• Advanced: Warm up with a short walk, then 5 to 10 minutes of easy running. Complete some dynamic mobility drills if you know and use these. Complete 6 strides. Then run 6 x 30 seconds hill/incline strides with a walk down recovery. Rest 3 minutes and complete 4 x 3-minute efforts at best controlled effort on the flat, with 90 seconds walking between each. Cool down with a 2-minute walk and a relaxed 5- to 7-minute run.

Overall Plan Notes:

  1. Athletes running only 3 times per week may choose to supplement their run training with walks. These are suggested in some form each week.
  2. Remember to take at least one day of a good recovery, but if you do two-a-days with swim and bike, these are best either completed back to back, (i.e., as one session) or with at least 5 hours apart.

Endurance Workout Notes:

  1. Walk 3 to 5 minutes before and after every endurance workout 
  2. Choose the duration that best suits your current ability – doing more than you are currently doing will be unnecessarily risky and little stands to be gained
  3. It is highly recommended that individuals that have done no to little running, or are larger athletes, or have a slower gait consider the walk/run/walk method. Choose from a 4-minute run, 1-minute walk pattern, all the way up to a 9-minute walk/1-minute run pattern. The longer the run, the shorter the pattern. Complete beginners would do well to even consider 1, 2 or 3 minutes of running, with a 1-minute walk between.
  4. When choosing the run/walk/run approach, cover the duration suggested in the workout by running; the walks are extra. For example, if you choose to run for 30 minutes using a 4/1 pattern, then you will run 7 x 4-minute efforts and 1 x 2-minute run effort with 7 minutes of total walking in addition to your 30 total minutes of running.
  5. Advanced runners can consider the 6 to 9-minute run with a 1-minute (or less) walk for runs of durations at or above an hour. This will allow for greater progression and more rapid recovery with no loss of endurance benefits.

Stride Notes:

  1. Strides are essential neuromuscular conditioners that transfer your cardio-vascular endurance into faster running.
  2. Strides are pick-ups or acceleration runs that start gradually and build to a safe speed just beyond the fastest speed that you run for intervals or repetitions.
  3. If you know, or usually complete some dynamic mobility drills, these can be completed before strides AND quality workouts.
  4. Strides are of very brief duration. Keep them under 9 seconds. I suggest counting either left or right foot strikes only – keep these at 16 strides or less. 
  5. Rest between strides by slowly walking back over the distance covered in the stride before starting again.
  6. Keep these strides progressive—i.e., the 1st stride should only be just quicker than your easy pace while working your way up with each ensuing stride until the final one is at your fastest comfortable safe pace.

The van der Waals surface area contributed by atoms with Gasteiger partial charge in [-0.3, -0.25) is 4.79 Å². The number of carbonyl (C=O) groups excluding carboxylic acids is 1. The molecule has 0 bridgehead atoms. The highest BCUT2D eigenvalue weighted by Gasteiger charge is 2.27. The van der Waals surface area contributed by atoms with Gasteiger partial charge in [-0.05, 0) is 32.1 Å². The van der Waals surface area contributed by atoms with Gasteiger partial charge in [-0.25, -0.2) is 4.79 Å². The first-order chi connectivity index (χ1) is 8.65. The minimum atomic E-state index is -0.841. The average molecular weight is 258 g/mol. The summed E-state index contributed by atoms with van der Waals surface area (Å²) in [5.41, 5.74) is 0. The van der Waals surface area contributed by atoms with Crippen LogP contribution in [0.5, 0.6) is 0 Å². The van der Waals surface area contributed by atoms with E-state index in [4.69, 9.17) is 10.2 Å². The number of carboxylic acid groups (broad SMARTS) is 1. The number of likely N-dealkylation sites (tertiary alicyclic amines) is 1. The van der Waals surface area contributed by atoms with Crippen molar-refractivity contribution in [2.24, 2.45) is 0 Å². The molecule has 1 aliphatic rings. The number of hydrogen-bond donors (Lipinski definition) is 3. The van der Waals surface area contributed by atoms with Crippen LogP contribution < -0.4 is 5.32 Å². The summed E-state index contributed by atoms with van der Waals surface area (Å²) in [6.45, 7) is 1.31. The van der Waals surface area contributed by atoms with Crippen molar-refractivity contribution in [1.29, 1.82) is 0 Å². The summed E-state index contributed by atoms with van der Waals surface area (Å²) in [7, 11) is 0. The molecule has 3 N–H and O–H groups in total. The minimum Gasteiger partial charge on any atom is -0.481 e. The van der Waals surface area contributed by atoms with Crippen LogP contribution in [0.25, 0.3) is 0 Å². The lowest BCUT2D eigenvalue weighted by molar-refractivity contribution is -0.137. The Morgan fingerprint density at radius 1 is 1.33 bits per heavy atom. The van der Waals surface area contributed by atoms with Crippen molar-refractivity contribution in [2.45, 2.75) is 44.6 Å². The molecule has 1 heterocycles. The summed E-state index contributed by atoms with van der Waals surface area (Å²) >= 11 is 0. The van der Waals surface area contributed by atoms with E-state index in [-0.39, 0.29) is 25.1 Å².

7. Complete between 4 and 6 strides per session.

Week 4

This week is mostly about putting in some finishing touches that’ll best prepare you for your test on either Saturday or Sunday. Be sure to follow the efforts and times as written, even if you’re feeling fast or fresh or finally starting to hit your stride after maybe a slow start earlier in the month. Remain consistent now so you can best gauge any improvements when it’s time to test. 

Note: Session notes are located after the weekly table.

Coach McGee’s notes for the week:

Jan. 25 session:

  • Beginner: Warm up with a short walk, then 5 to 10 minutes of easy running. Complete some dynamic mobility drills if you know and use these. Do 6 strides. Run a fartlek session, at best controlled effort as follows: 1 minute on, jog 1 minute, 2 minutes on and again jog 1 minute, 3 minutes on, jog 1 minute, then 2 minutes on again, jog 1 minute, and complete the set with a 1-minute effort. Cool down with a 2-minute walk and a relaxed 5- to 7-minute run.
  • Advanced: Warm up with a short walk, then 5 to 10 minutes of easy running. Complete some dynamic mobility drills if you know and use these. Do 6 strides. Run a fartlek session, at best controlled effort as follows: 1 minute on, jog 1 minute, 2 minutes on and again jog 1 minute, 3 minutes on, jog 1 minute, then 2 minutes on again, jog 1 minute, and complete the set with a 1-minute effort. Then walk for 3 minutes with 4 light 30-second strides, preferably on a gentle hill if possible. Cool down with a 2-minute walk and a relaxed 5- to 7-minute run.

Jan. 29 or Jan. 30 session (should be the day before the scheduled benchmark test):

  • Beginner and Advanced: Warm up with a short walk, then 5 to 10 minutes of easy running. Complete some dynamic mobility drills if you know and use these. Complete 4 strides, preferably on a slight incline. Then run 4 x 1 minute at the estimated conservative pace intended for tomorrow’s benchmark run with a 1-minute walk recovery

Overall Plan Notes:

  1. Athletes running only 3 times per week may choose to supplement their run training with walks. These are suggested in some form each week.
  2. Remember to take at least one day of a good recovery, but if you do two-a-days with swim and bike, these are best either completed back to back, (i.e., as one session) or with at least 5 hours apart.

Stride Notes:

  1. Strides are essential neuromuscular conditioners that transfer your cardio-vascular endurance into faster running.
  2. Strides are pick-ups or acceleration runs that start gradually and build to a safe speed just beyond the fastest speed that you run for intervals or repetitions.
  3. If you know, or usually complete some dynamic mobility drills, these can be completed before strides AND quality workouts.
  4. Strides are of very brief duration. Keep them under 9 seconds. I suggest counting either left or right foot strikes only – keep these at 16 strides or less. 
  5. Rest between strides by slowly walking back over the distance covered in the stride before starting again.
  6. Keep these strides progressive—i.e., the 1st stride should only be just quicker than your easy pace while working your way up with each ensuing stride until the final one is at your fastest comfortable safe pace.
  7. Complete between 4 and 6 strides per session.